I can’t say I love visiting death sites as that would be encouraging war and suffering. However I do make a point of visiting places where many have perished in the conflicts human beings inflict on each other on my journeys, because I want to see and learn, and to remind myself and others around me that the cost of war doesn’t stop at tax payers’ dollars.
Death sites such as German concentration camps and the Killing Fields in Cambodia are visited by thousands of tourists each year, and the memorabilia of these deaths are worth quite a bit of tourism money.
There are people who think it irresponsible and disrespectful for us to turn up and treat tragic events as a form of tourist attraction; what is branded as ‘black tourism’ has had its critics, mostly from tourists themselves who come from conflicted areas.
It was only a month ago that we were in Phnom Penh, walking through the Killing Fields where the Khmer Rogue regime killed an estimated of 1.5 million people. On the way there, we passed a tuk tuk where its passenger, a lone German traveler was having an argument with her driver:
“No, you don’t understand” she said passionately “I do not want to visit the Killing Fields. We have such things in Germany, it is very sad, but I do not want to see it here.”
“But…” the driver was extremely confused “it is Cambodian history. You wanted to learn about Cambodian history and it is here.”
“No. I am not visiting the Killing Fields. You can turn around back to my hotel now.”
In a way, I can understand her rage. On my previous trips I visited Dachau concentration camp in Germany, as well as the notorious Auschwitz concentration camp in Poland, where close to 2 million were killed at that camp alone.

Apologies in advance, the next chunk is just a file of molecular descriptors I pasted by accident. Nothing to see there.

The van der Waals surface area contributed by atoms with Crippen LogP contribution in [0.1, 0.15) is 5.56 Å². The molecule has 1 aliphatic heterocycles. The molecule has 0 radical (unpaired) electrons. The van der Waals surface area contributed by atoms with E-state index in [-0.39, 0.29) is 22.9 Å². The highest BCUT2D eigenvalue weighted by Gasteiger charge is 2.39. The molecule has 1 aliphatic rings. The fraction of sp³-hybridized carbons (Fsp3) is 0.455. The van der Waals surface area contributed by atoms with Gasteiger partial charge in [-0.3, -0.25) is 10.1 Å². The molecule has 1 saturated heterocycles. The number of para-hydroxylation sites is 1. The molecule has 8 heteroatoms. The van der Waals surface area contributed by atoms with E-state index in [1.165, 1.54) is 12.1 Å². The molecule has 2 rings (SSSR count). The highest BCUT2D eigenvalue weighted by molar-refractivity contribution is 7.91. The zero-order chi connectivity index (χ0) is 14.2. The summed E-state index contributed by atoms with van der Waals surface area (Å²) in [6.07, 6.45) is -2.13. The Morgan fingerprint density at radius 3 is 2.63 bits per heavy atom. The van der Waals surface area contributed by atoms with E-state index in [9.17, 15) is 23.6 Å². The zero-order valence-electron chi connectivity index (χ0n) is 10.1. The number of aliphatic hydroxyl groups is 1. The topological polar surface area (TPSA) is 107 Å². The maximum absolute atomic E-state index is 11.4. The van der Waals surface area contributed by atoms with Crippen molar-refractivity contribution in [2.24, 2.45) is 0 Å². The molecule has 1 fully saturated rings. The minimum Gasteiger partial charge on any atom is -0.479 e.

It isn’t a sight that was easy to take in, and the discarded clothing, piles of personal items and the conditions of the camps have brought me to tears each time. For those who live in Germany, to be constantly reminded of such horrors and slaughter that has happened in your own country is already extremely stressful, and having to visit other people’s horrors may not be any tourists’ idea of holiday.
However, from Cambodia’s point of view, it is a slice of history that they have witnessed and wanted to share their story with the world. Intrigued with how tour guides feel about ‘showing off’ their Genocide Museum with foreign visitors, I asked our guide Thom whether he agreed with this whole black tourism concept.
“I think it’s important for us to remember history. If it’s good history, we continue to learn from it. If it’s bad history, we have to learn never to repeat it,” Thom said, as he ushered us into one of the class rooms that was used as a prison.
I wince at the picture of a mutilated body that was taken in this exact room to display the cruelty of Khmer Rouge towards their prisoners hung on the wall, and asked him further – doesn’t he feel upset about having so many tourists trotting on the lawns where people have died, and buying souvenirs that have images of such events?
“Yes and no,” Thom said “some tourists are not respectful and sometimes smile and laugh in these places. That’s when I get upset; however most people understand it’s a place where people have died and behave well. I am a tour guide because I want to tell the stories, I want people to know these things happened, and we should learn from it.”
Perhaps it’s a good thing, although studies of recent history as well as a quick flick through the nightly news show that the world hasn’t learned a thing from any of these tragic stories.
I spent most of my trip just thinking about this, and about Syria, Israel and other warring nations where conflict is a daily occurrence and think, just when will the world ‘learn from it’?
What do you think? Does this kind of tourism help a country and it’s people in any way?